5. Consistent Poor Results: If a team is consistently unable to reach targets and goals, the team and entire business model needs to be looked into. Many teams linger on even when results are clearly not being produced. This puts an enormous strain on the team and eventually leads to unpleasant defections and confrontations. This issue must be dealt with as soon as possible and strategies and tactics revised. If the team is unable to produce the results it needs, it is best to figure out how and where the team should  go from there. To learn more about how to deal with consistent poor results please click here.

The points listed above are I believe leading factors why some teams fail. One of the factors that I have not included in this series is a lack of good leadership. This is an issue that I think needs to be tackled in a separate series. Also, unlike the problems listed above this issue does not have any easy answer which says follow steps 1, 2 and 3 to help overcome the issue. Good leadership is a rare commodity. It all goes back to team selection and who is chosen to be the leader. If there is a problem at the initial selection stage then the team has a lot more to be worried about. The issues highlighted in this post are in the context where even though the team and team leader were correctly selected, the team still fails. I hope to get your comments and feedback on this series.

Related Posts:

8 Characteristics of Ideal Business Partners

Filed under: Advice, Communication, Finance, Strategy, Teams, , , , , , , , , , , , , , , , , , , , , , , , , , , , , , , ,

Consistent Poor Results

“Waiting is a trap. There will always be reasons to wait. The truth is, there are only two things in life, reasons and results, and reasons simply don’t count.” Dr. Robert Anthony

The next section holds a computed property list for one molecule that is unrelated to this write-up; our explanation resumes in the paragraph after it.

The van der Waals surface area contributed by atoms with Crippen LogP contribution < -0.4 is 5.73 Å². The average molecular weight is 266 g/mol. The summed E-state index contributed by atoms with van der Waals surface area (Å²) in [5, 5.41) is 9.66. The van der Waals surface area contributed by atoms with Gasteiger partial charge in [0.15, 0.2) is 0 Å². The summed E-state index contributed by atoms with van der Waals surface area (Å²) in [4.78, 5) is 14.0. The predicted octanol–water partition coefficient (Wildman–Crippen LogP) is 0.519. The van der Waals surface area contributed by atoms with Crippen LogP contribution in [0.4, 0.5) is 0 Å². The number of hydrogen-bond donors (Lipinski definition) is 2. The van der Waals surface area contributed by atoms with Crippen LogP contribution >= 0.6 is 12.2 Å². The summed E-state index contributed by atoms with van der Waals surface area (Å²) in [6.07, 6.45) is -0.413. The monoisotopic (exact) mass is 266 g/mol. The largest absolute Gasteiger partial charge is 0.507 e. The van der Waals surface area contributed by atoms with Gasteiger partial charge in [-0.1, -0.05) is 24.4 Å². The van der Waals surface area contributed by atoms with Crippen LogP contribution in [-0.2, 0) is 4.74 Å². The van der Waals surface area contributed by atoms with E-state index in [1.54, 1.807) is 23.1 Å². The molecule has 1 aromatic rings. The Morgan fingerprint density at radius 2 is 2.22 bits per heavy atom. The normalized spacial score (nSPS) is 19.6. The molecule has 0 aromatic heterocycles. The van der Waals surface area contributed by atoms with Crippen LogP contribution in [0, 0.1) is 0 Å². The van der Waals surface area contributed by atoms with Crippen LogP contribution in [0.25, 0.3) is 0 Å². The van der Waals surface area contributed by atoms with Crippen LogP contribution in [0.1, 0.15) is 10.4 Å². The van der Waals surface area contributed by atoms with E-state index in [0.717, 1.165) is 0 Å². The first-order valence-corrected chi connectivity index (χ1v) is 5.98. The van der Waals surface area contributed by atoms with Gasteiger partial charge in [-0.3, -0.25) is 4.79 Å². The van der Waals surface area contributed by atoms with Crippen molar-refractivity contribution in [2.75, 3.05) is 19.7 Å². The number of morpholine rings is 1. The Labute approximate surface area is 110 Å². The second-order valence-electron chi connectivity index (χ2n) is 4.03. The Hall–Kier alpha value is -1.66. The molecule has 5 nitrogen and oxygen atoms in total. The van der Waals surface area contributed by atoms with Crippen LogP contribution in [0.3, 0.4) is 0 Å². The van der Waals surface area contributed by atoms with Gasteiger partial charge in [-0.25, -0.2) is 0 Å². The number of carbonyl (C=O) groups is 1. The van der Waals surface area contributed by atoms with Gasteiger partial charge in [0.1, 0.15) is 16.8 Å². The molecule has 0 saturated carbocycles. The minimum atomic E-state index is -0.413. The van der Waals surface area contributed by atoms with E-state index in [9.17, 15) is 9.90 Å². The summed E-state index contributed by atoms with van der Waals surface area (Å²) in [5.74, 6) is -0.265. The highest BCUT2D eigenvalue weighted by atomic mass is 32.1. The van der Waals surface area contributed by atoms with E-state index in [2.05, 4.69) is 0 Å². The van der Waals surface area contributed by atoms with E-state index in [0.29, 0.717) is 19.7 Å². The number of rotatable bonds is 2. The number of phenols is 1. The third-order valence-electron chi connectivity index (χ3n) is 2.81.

During the course of the week I have spoken about some key factors which lead to high performance teams failing. As a culmination of all the factors mentioned in my prior posts, the inability to reach targeted bottom line results, is a leading cause why such teams fail. I was advising a young startup team a few years ago, it was full of stars. They had a fantastic business plan and worked really well together. However the business was not gaining the traction they had projected. This was causing much tension within the team. This is a time when internal conflicts begin to surface. Initially no one really talked about it, rather they hoped that things would change. Unfortunately the market they were targeting was not ready for the product they had and soon the defections started to take place. This is a story one has seen many a time in small startups, as well as large companies.

It is only natural that when things are not going well that team members begin to explore other alternatives open to them. They are justifiably looking out for themselves and being realistic about the situation. However, if the business had created a culture of accountability and candor, I believe things may have gone very differently. Firstly, when things were obviously not working, how to tweak the business model would have been brought up and discussed candidly. Secondly, with greater transparency in the team, those individuals who were not contributing or whose skills were not required, could have started exploring other opportunities without suddenly leaving the team. Lastly, if the team did work well together there could have been other opportunities which they could have pursued.

Consistent poor results are definitely a major reason why teams and businesses fail. The key word is ‘consistent’. Losses are bound to occur at some point or other in a business. However, it is when they continue to appear without any direct action being taken, that it gets serious. As a team leader one needs to continuously keep a keen eye on key metrics and regularly update members about results and problems being faced. Transparency helps leave doors open for candid discussions and gives  team members the opportunity to make graceful exits. Warren Buffet has some wise words on this matter “Should you find yourself in a chronically leaking boat, energy devoted to changing vessels is likely to be more productive than energy devoted to patching leaks.”